Tower Theatre

114 E. Colorado Boulevard,
Pasadena, CA 91105

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Additional Info

Previously operated by: Fox West Coast Theatres

Architects: B.G. Horton

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The Tower Theatre opened on December 28, 1929 with John Barrymore in “General Crack”. By June 1938 it was operated by Fox West Coast Theatres. It was closed on March 10, 1951 with Spencer Tracy in “Adam’s Rib” & Dab Duryea in “Black Angel”. On October 4, 1952 it became a church, which was short lived as it was demolished in late-1954.

Contributed by William Gabel

Recent comments (view all 16 comments)

Joe Vogel
Joe Vogel on May 27, 2006 at 10:39 am

rduff: I remember hearing older Pasadenans tell about the effect the passing trains had on the Tower. Unfortunately, the theatre was gone by the time I became familiar with Pasadena, so I never got to experience it firsthand.

I never got to see the Academy before its original Egyptian style was covered over in the 1957 remodeling. Cinema Treasures has a page for the Academy. (In fact, you can click the “Pasadena” link in the line just above the Tower Theatre name on this page, and it will open a page with a list of all the Pasadena theatres listed on the site so far.)

The Crest in Monrovia is listed at Cinema Treasures under its original name, the Lyric Theatre.

rduff1 on May 27, 2006 at 11:25 am

Joe Vogel: Thanks for the info. I am modelling the area around the rr crossing on Colorado blvd. I just came on this web site and am thrilled to not only get this photo but to see the interest in preserving these great old theaters.
I lived just up yhe street from the Crest when it was being destroyed.

Patsy on May 27, 2006 at 11:45 am

I can’t help but mention (again)on this CT link the Raymond Theatre in Pasadena and the very long ongoing battle between Mr. Buchanan and Gina Z. and her helpers who have been trying to save this theatre for many years! (

Joe Vogel
Joe Vogel on May 27, 2006 at 11:55 am

Rod: I believe the photo on this page is from the collection at the L.A. Public Library, like the photo which ken mc linked to in his comment above. If you go to the library web site and click on the “Photo Collection” link, a search for “Pasadena” will bring up a sizable number of pictures. They are from quite a few different periods, and only a few are of the section of Colorado which you are modeling, but you might find something useful there.

In case you don’t know of it, the USC Digital Archive also has quite a few old photos of Pasadena.

Joe Vogel
Joe Vogel on April 21, 2008 at 7:08 am

I’ve only just come across a card in the California Index which cites a Los Angeles Times article of August 11th, 1929, which announced plans for a theatre to be built at 114 E. Colorado in Pasadena. That must have been the Tower. The card is headed HORTON, B.G. I don’t know if that was the name of the architect, the builder, the owner, or what. I find no other references to a B.G. Horton in the Index. A mystery for someone to unravel, then.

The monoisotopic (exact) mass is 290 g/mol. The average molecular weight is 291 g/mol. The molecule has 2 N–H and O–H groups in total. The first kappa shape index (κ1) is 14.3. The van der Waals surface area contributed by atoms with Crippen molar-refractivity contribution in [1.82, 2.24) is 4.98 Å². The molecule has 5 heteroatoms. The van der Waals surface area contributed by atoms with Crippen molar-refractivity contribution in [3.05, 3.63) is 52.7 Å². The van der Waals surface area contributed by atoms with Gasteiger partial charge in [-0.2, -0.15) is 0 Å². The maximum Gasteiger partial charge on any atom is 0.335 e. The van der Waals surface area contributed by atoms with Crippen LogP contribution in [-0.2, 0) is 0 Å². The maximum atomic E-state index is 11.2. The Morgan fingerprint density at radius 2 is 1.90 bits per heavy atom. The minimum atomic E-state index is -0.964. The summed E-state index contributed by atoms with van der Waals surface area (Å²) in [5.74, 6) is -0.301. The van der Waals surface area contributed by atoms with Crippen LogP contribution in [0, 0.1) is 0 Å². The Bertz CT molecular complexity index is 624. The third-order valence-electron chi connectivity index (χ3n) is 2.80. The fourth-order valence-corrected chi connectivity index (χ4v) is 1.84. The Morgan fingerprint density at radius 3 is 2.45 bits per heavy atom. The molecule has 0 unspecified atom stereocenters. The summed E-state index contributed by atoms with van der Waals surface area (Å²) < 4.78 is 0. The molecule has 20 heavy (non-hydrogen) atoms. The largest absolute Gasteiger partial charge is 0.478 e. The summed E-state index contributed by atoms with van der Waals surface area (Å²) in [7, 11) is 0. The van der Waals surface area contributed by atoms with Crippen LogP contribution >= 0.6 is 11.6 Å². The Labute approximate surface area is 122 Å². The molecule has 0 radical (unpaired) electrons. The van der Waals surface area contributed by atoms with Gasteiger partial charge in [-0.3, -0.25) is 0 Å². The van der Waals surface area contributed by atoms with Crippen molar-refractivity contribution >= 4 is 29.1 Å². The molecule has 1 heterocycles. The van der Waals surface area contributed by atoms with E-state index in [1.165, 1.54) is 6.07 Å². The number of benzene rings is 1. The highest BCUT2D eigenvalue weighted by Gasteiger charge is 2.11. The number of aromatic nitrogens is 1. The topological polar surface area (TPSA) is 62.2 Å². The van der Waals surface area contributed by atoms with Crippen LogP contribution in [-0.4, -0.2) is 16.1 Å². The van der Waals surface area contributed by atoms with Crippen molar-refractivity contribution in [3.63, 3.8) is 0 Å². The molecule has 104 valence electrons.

Joe Vogel
Joe Vogel on December 28, 2008 at 6:54 am

LAPL has added an undated photo showing the Tower’s facade, and a big locomotive. It’s probably from 1937-38, though. The first title on the marquee is “Slave Ship”, a Warner Baxter-Wallace Beery vehicle released in 1937. I can’t read the second feature title.

Joe Vogel
Joe Vogel on August 16, 2011 at 1:05 pm

I’ve finally found confirmation that B. G. Horton was indeed an architect, so he did design the Tower Theatre. A 1917 issue of Western Architect and Engineer said that he had been granted a certificate to practice architecture in California. His office was located at 750 E. Colorado Street in Pasadena.

Matt Hormann
Matt Hormann on August 27, 2013 at 4:15 am

The Tower Theatre is still listed in the 1953 Polk’s Pasadena Directory of Householders, Occupants of Office Buildings and Other Business Places. The following year’s directory lists 114 E. Colorado as “vacant.” Thus, the theater must have closed in 1952 or 1953.

Joe Vogel
Joe Vogel on October 4, 2014 at 5:37 pm

Pasadena Digital Archive has uploaded a 1945 photo of a small corner of the Tower’s lobby at Flickr. The interior appears to have been fairly plain at this date, though there’s some fancy trim around a partly-seen doorway. The Roy Rogers display indicates that the Tower was probably then Pasadena’s western theater.

dallasmovietheaters on June 7, 2021 at 11:15 am

The Tower launched December 28, 1929 with John Barrymore’s first talkie with Vitaphine sound, “General Crack.” It appears to have closed March 10, 1951 with “Adam’s Rib” and “Black Angel.” On October 4, 1952, it became a short-lived house of worship. In late 1954, its final feature on the attractor was for Nash Parking Lot coming soon as it was demolished shortly thereafter.

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